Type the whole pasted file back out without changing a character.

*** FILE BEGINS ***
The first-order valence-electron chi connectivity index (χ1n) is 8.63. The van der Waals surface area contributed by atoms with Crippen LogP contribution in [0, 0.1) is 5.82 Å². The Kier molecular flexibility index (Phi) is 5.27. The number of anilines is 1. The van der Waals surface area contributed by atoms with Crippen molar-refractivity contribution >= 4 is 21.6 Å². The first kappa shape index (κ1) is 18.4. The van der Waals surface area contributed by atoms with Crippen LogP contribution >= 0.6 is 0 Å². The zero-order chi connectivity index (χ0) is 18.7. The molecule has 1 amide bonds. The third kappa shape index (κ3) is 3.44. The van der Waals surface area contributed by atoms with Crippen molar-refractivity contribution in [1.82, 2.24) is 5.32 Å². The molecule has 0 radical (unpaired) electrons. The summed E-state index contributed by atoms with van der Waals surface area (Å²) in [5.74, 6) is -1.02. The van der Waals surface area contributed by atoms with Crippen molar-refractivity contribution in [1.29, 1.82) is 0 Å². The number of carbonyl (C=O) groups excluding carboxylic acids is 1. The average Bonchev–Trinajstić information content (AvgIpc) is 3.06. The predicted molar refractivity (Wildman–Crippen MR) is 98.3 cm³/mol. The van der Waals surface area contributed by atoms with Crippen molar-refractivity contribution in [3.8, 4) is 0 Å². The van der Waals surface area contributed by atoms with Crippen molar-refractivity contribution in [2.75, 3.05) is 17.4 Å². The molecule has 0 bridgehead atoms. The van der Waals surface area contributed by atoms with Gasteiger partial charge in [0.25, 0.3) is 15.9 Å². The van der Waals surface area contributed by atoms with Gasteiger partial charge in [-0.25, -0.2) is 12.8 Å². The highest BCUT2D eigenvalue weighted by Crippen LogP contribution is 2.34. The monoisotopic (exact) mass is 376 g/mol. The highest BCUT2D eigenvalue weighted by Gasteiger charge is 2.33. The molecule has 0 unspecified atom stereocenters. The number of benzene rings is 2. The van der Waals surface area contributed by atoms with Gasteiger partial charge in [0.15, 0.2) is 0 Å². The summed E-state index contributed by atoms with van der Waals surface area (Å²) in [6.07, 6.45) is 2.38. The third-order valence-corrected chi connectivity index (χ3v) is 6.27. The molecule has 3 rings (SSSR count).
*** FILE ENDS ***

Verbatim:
The first-order valence-electron chi connectivity index (χ1n) is 8.63. The van der Waals surface area contributed by atoms with Crippen LogP contribution in [0, 0.1) is 5.82 Å². The Kier molecular flexibility index (Phi) is 5.27. The number of anilines is 1. The van der Waals surface area contributed by atoms with Crippen molar-refractivity contribution >= 4 is 21.6 Å². The first kappa shape index (κ1) is 18.4. The van der Waals surface area contributed by atoms with Crippen LogP contribution >= 0.6 is 0 Å². The zero-order chi connectivity index (χ0) is 18.7. The molecule has 1 amide bonds. The third kappa shape index (κ3) is 3.44. The van der Waals surface area contributed by atoms with Crippen molar-refractivity contribution in [1.82, 2.24) is 5.32 Å². The molecule has 0 radical (unpaired) electrons. The summed E-state index contributed by atoms with van der Waals surface area (Å²) in [5.74, 6) is -1.02. The van der Waals surface area contributed by atoms with Crippen molar-refractivity contribution in [1.29, 1.82) is 0 Å². The number of carbonyl (C=O) groups excluding carboxylic acids is 1. The average Bonchev–Trinajstić information content (AvgIpc) is 3.06. The predicted molar refractivity (Wildman–Crippen MR) is 98.3 cm³/mol. The van der Waals surface area contributed by atoms with Crippen molar-refractivity contribution in [3.8, 4) is 0 Å². The van der Waals surface area contributed by atoms with Crippen molar-refractivity contribution in [2.75, 3.05) is 17.4 Å². The molecule has 0 bridgehead atoms. The van der Waals surface area contributed by atoms with Gasteiger partial charge in [0.25, 0.3) is 15.9 Å². The van der Waals surface area contributed by atoms with Gasteiger partial charge in [-0.25, -0.2) is 12.8 Å². The highest BCUT2D eigenvalue weighted by Crippen LogP contribution is 2.34. The monoisotopic (exact) mass is 376 g/mol. The highest BCUT2D eigenvalue weighted by Gasteiger charge is 2.33. The molecule has 0 unspecified atom stereocenters. The number of benzene rings is 2. The van der Waals surface area contributed by atoms with Gasteiger partial charge in [0.15, 0.2) is 0 Å². The summed E-state index contributed by atoms with van der Waals surface area (Å²) in [6.07, 6.45) is 2.38. The third-order valence-corrected chi connectivity index (χ3v) is 6.27. The molecule has 3 rings (SSSR count).